A recent article appearing on the Wall Street Journal blog reports on statistics tying patterns of unhealthy eating to personality types.
A recent article appearing in the Daily Mail (UK) Online offers up images of plus size model Katya Zharkova in the nude, to lively discussion of what is beautiful, what is “normal,” and what is healthy when it comes to body types and body image.
A recent comment about women and fat, on this site, innocent in its intention, raised my ire until there was clarification.
But it still bothers me.
The issue of fat in American culture (and apparently abroad) remains emotionally charged. The definition of “fat,” of beauty, of value based on appearance remains a point of contention for most women – if they fear fat or have battled it.
Fat = Bad, Lazy, Letting Yourself Go (And Worse)
The notion that “fat” equals “bad” makes my blood boil.
Admit it. Most of us associate “fat” with sloppiness, laziness, or not caring about one’s appearance. There’s nothing new in this association; I’ve lived it off and on throughout my lifetime, my mother lived it in a far more painful way throughout hers. And yet, my grandmothers and great-grandmothers did not.
My, how times change. And with them, our definitions of beauty.
Of course, we also know a great deal more about health, the impacts of stress and lifestyle on health, and we are beginning to understand more about food content and health, though we seem to speak of this much less. Instead, we focus on personal habits or, as in one of the referenced articles, personality traits.
There is something damning in that tendency. And outrageous.
Body Image, Body Style
Today, Marilyn Monroe’s luscious and feminine form would be considered “plus size.” Likewise, many of the other beauties of the forties, fifties and sixties. Then along comes the popularity of Twiggy, and an increasingly emaciated look.
It’s interesting timing, when you consider that idealizing skin and bones emerged with growing social movements for Civil Rights and Feminism. It’s odd to me that in seeking greater exercise of a fuller set of options, the bounty and beauty of a woman’s curves were sacrificed in the process.
Do you know a woman who hasn’t wished herself thinner, curvier, taller, shorter – and poked, prodded, pained or paid to attain an element of control over her body type?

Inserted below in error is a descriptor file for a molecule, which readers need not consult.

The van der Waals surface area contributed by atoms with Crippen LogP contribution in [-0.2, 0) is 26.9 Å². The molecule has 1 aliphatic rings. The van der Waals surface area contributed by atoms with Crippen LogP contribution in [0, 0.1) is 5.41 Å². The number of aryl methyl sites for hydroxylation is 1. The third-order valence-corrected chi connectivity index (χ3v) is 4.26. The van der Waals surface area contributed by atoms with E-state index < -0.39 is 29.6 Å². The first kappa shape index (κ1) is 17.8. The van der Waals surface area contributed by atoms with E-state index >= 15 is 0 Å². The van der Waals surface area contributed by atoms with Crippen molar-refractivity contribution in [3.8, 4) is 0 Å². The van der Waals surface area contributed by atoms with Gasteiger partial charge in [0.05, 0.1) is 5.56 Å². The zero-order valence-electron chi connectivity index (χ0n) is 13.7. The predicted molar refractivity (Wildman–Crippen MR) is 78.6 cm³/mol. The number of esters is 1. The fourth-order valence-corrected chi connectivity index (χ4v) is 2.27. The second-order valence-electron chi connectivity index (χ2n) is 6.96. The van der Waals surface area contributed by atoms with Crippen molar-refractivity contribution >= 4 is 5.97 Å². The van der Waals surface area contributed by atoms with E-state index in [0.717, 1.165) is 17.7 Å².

Why fashion dictates transitions from voluptuous figures to reed-thin ideals to tits-on-a-stick to boobs-and-booty is, frankly, beyond me. But a woman’s body ought not to be the battleground of societal confusion, though it certainly has been since the latter half of the 20th century. And so we march along, carrying the Body Politic into our bedrooms as well as the boardroom.
Emotional Eating, Fat Habits
We all know about emotional eating. We’re upset, we’re exhausted, we’re mindlessly consuming. We’re feeding feelings rather than hunger, and overeating can be as damaging as a few too many drinks or any number of other addictive behaviors we so easily acquire.
Of course, if we overeat and it never shows on our bodies – no one is the wiser. If we suffer certain eating disorders, no one is the wiser until they impact our health.
Sometimes, our emotional eating is directly linked to processing stress. This is the direction of the data and conclusions discussed in the WSJ Blog article, which states:
The same parts of the brain that control emotions and stress response also govern appetite, several studies have shown.
The article (rightly) includes other behavioral factors, but goes on to say:
those who scored high on neuroticism — the tendency to easily experience negative emotions — and low on conscientiousness, or being organized and disciplined, were the most likely to be overweight and obese.
The FAT Personality Types
And there’s more. Much more. There’s a description of the Night Owl, the Stress Junky, the Mindless Multitasker, the Giver, the Perfectionist.
For each personality type, there are mentions of eating habits and the way food is processed in the body. There is also a suggested “fix” to deal with the behavior and the deleterious health impacts.
So where’s the problem?
I have no quarrel with research of this type, and I recommend the WSJ article. It’s interesting, and possibly helpful – if you recognize an aspect of your own behavior-driven eating, and wish to do a better job of managing it.